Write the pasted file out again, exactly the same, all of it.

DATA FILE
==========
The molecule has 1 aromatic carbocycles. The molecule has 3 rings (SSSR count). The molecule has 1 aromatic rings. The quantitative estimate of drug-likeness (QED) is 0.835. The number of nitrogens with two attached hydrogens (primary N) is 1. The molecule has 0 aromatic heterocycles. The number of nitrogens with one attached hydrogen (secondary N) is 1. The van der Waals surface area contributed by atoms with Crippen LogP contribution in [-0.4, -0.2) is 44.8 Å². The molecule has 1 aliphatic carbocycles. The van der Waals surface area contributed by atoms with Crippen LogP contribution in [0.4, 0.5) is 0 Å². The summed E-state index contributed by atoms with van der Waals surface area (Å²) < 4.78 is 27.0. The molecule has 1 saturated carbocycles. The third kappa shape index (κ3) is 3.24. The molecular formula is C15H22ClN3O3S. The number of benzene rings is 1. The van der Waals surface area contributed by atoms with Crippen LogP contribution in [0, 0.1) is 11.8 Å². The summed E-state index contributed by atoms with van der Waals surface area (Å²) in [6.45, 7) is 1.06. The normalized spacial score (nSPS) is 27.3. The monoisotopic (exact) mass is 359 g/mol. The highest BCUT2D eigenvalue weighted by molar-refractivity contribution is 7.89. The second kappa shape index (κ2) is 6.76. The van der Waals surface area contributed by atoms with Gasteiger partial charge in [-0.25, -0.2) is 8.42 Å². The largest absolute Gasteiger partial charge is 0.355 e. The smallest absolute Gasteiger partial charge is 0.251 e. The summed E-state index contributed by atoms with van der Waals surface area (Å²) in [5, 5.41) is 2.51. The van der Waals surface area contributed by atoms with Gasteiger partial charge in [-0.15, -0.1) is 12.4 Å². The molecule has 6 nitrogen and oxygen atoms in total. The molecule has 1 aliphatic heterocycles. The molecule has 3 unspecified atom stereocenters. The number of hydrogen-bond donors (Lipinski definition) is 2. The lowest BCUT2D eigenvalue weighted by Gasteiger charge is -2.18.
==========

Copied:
The molecule has 1 aromatic carbocycles. The molecule has 3 rings (SSSR count). The molecule has 1 aromatic rings. The quantitative estimate of drug-likeness (QED) is 0.835. The number of nitrogens with two attached hydrogens (primary N) is 1. The molecule has 0 aromatic heterocycles. The number of nitrogens with one attached hydrogen (secondary N) is 1. The van der Waals surface area contributed by atoms with Crippen LogP contribution in [-0.4, -0.2) is 44.8 Å². The molecule has 1 aliphatic carbocycles. The van der Waals surface area contributed by atoms with Crippen LogP contribution in [0.4, 0.5) is 0 Å². The summed E-state index contributed by atoms with van der Waals surface area (Å²) < 4.78 is 27.0. The molecule has 1 saturated carbocycles. The third kappa shape index (κ3) is 3.24. The molecular formula is C15H22ClN3O3S. The number of benzene rings is 1. The van der Waals surface area contributed by atoms with Crippen LogP contribution in [0, 0.1) is 11.8 Å². The summed E-state index contributed by atoms with van der Waals surface area (Å²) in [6.45, 7) is 1.06. The normalized spacial score (nSPS) is 27.3. The monoisotopic (exact) mass is 359 g/mol. The highest BCUT2D eigenvalue weighted by molar-refractivity contribution is 7.89. The second kappa shape index (κ2) is 6.76. The van der Waals surface area contributed by atoms with Gasteiger partial charge in [-0.25, -0.2) is 8.42 Å². The largest absolute Gasteiger partial charge is 0.355 e. The smallest absolute Gasteiger partial charge is 0.251 e. The summed E-state index contributed by atoms with van der Waals surface area (Å²) in [5, 5.41) is 2.51. The van der Waals surface area contributed by atoms with Gasteiger partial charge in [-0.15, -0.1) is 12.4 Å². The molecule has 6 nitrogen and oxygen atoms in total. The molecule has 1 aliphatic heterocycles. The molecule has 3 unspecified atom stereocenters. The number of hydrogen-bond donors (Lipinski definition) is 2. The lowest BCUT2D eigenvalue weighted by Gasteiger charge is -2.18.